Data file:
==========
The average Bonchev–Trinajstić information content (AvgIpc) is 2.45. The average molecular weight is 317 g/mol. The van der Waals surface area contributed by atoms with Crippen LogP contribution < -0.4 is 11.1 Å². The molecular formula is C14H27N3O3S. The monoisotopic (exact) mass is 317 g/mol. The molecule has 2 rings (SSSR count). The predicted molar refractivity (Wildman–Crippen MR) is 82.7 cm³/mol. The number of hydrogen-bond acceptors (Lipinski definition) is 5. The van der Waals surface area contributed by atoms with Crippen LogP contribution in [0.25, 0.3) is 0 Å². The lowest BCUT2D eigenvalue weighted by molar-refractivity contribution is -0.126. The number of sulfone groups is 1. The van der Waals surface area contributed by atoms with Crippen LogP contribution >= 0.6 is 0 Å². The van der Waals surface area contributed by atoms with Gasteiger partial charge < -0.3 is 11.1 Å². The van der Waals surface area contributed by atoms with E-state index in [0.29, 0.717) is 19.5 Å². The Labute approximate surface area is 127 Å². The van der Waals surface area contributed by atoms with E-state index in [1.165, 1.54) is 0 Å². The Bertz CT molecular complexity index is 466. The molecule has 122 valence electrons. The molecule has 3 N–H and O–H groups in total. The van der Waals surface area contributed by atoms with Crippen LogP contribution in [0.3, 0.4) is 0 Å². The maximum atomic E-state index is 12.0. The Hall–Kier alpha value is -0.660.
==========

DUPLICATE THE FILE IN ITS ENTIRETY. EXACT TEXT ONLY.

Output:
The average Bonchev–Trinajstić information content (AvgIpc) is 2.45. The average molecular weight is 317 g/mol. The van der Waals surface area contributed by atoms with Crippen LogP contribution < -0.4 is 11.1 Å². The molecular formula is C14H27N3O3S. The monoisotopic (exact) mass is 317 g/mol. The molecule has 2 rings (SSSR count). The predicted molar refractivity (Wildman–Crippen MR) is 82.7 cm³/mol. The number of hydrogen-bond acceptors (Lipinski definition) is 5. The van der Waals surface area contributed by atoms with Crippen LogP contribution in [0.25, 0.3) is 0 Å². The lowest BCUT2D eigenvalue weighted by molar-refractivity contribution is -0.126. The number of sulfone groups is 1. The van der Waals surface area contributed by atoms with Crippen LogP contribution >= 0.6 is 0 Å². The van der Waals surface area contributed by atoms with Gasteiger partial charge < -0.3 is 11.1 Å². The van der Waals surface area contributed by atoms with E-state index in [0.29, 0.717) is 19.5 Å². The Labute approximate surface area is 127 Å². The van der Waals surface area contributed by atoms with E-state index in [1.165, 1.54) is 0 Å². The Bertz CT molecular complexity index is 466. The molecule has 122 valence electrons. The molecule has 3 N–H and O–H groups in total. The van der Waals surface area contributed by atoms with Crippen LogP contribution in [0.3, 0.4) is 0 Å². The maximum atomic E-state index is 12.0. The Hall–Kier alpha value is -0.660.